The Healing of America: A Global Quest for Better, Cheaper, and Fairer Health Care by T.R. Reid
My rating: 5 of 5 stars
This book was recommended to me by a friend a couple of years ago. After months and months of debating friends about the necessity of "Obamacare" (The PPACA or ACA for short), I decided it was finally time to pick up this book and get an idea of what others were doing in the health care arena. I know what I don't like about our system- cost, lack of access for those who don't have insurance or money. And, I know what I like- the availability of doctors and medicine and procedures as long as you able to pay. What I didn't know other than from some very biased perspectives- my right wing friends who say all "socialized" medicine is horrible with no choice and long lines- and smear jobs like the movie "Sicko" was what are others doing that is better than us? What can we learn from what other countries have done?
T.R. Reid does an excellent and it seems objective job of summarizing the pros and the cons of each medical system he visits. And, there are pros and cons to each. None is perfect. If you're going to cover everyone at an affordable price, you cannot offer every procedure under the sun with no waiting. If you're going to have the absolute best care available with complete choice of doctors, hospitals, etc. you're not going to be able to cover everyone. What every system in the developed world seems to have in common, outside of the United States, is the will the moral imperative, that everyone will be covered.
This book made me both hopeful and discouraged at the same time. Hopeful because other countries have made the change from where we are today to a more equitable and cost effective system where everyone gets covered and outcomes are actually better than they are here. However, I am discouraged because Americans seem to lack the will to cover everyone and American exceptionalism gets in the way of us looking to those who do it better and co-opting their ideas. We demonize the systems that are different from us and scare people about waiting periods or lack of access to certain things while we ignore the thousands who die each year here due to lack of access.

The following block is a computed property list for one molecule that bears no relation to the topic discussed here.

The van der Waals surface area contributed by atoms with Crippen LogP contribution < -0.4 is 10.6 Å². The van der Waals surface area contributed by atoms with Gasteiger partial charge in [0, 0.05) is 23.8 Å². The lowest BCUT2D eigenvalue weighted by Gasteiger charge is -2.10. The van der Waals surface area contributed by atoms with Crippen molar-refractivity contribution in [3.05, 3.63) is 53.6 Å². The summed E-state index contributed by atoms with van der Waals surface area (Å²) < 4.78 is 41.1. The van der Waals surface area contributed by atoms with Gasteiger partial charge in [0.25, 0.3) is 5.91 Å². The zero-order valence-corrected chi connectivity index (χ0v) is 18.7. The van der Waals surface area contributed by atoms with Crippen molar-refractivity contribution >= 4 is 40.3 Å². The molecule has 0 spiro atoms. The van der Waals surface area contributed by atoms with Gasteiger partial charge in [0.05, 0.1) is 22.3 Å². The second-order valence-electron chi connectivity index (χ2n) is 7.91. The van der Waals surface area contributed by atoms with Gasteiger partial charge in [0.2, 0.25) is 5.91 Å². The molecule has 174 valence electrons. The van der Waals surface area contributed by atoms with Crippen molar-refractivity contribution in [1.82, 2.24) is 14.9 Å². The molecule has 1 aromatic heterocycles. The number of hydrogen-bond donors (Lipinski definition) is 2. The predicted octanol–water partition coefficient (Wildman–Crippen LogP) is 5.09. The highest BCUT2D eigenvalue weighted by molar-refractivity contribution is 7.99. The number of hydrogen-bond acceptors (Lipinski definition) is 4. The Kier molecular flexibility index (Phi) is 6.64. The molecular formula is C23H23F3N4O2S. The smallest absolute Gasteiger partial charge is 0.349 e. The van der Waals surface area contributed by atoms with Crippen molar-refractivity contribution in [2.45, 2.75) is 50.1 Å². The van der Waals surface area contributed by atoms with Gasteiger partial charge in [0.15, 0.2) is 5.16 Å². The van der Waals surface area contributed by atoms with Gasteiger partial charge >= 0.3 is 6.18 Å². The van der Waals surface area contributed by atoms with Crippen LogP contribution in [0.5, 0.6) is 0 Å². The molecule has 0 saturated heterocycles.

The good news is there is a better way to do things and we don't have to reinvent the wheel. This book clearly lays out what is good and bad about our system and others. While it probably wouldn't make sense to copy anyone's system whole-hog and while we would like to preserve the best things about our system, we can take inspiration from others as we design a better system for us. There will be some sacrifice involved for some, but overall, there is a better way.
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